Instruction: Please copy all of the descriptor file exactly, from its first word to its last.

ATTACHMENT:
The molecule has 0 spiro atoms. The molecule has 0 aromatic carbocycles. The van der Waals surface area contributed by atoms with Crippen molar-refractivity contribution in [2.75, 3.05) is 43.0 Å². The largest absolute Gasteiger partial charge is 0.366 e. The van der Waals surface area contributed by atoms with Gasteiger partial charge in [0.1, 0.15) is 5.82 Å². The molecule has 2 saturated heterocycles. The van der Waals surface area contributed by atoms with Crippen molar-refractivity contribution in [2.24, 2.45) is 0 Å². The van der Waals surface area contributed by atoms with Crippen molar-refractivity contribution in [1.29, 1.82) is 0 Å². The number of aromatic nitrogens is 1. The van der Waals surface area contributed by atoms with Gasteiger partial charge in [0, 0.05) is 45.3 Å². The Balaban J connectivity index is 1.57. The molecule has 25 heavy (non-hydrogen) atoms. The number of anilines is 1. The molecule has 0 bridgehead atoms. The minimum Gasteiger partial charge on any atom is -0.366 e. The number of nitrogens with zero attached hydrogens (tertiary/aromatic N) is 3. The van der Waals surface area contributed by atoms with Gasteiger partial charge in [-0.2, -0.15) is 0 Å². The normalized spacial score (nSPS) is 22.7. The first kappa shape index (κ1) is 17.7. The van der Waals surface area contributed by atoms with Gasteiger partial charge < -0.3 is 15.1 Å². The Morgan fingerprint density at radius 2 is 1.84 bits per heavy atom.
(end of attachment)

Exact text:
The molecule has 0 spiro atoms. The molecule has 0 aromatic carbocycles. The van der Waals surface area contributed by atoms with Crippen molar-refractivity contribution in [2.75, 3.05) is 43.0 Å². The largest absolute Gasteiger partial charge is 0.366 e. The van der Waals surface area contributed by atoms with Gasteiger partial charge in [0.1, 0.15) is 5.82 Å². The molecule has 2 saturated heterocycles. The van der Waals surface area contributed by atoms with Crippen molar-refractivity contribution in [2.24, 2.45) is 0 Å². The van der Waals surface area contributed by atoms with Crippen molar-refractivity contribution in [1.29, 1.82) is 0 Å². The number of aromatic nitrogens is 1. The van der Waals surface area contributed by atoms with Gasteiger partial charge in [0, 0.05) is 45.3 Å². The Balaban J connectivity index is 1.57. The molecule has 25 heavy (non-hydrogen) atoms. The number of anilines is 1. The molecule has 0 bridgehead atoms. The minimum Gasteiger partial charge on any atom is -0.366 e. The number of nitrogens with zero attached hydrogens (tertiary/aromatic N) is 3. The van der Waals surface area contributed by atoms with Gasteiger partial charge in [-0.2, -0.15) is 0 Å². The normalized spacial score (nSPS) is 22.7. The first kappa shape index (κ1) is 17.7. The van der Waals surface area contributed by atoms with Gasteiger partial charge < -0.3 is 15.1 Å². The Morgan fingerprint density at radius 2 is 1.84 bits per heavy atom.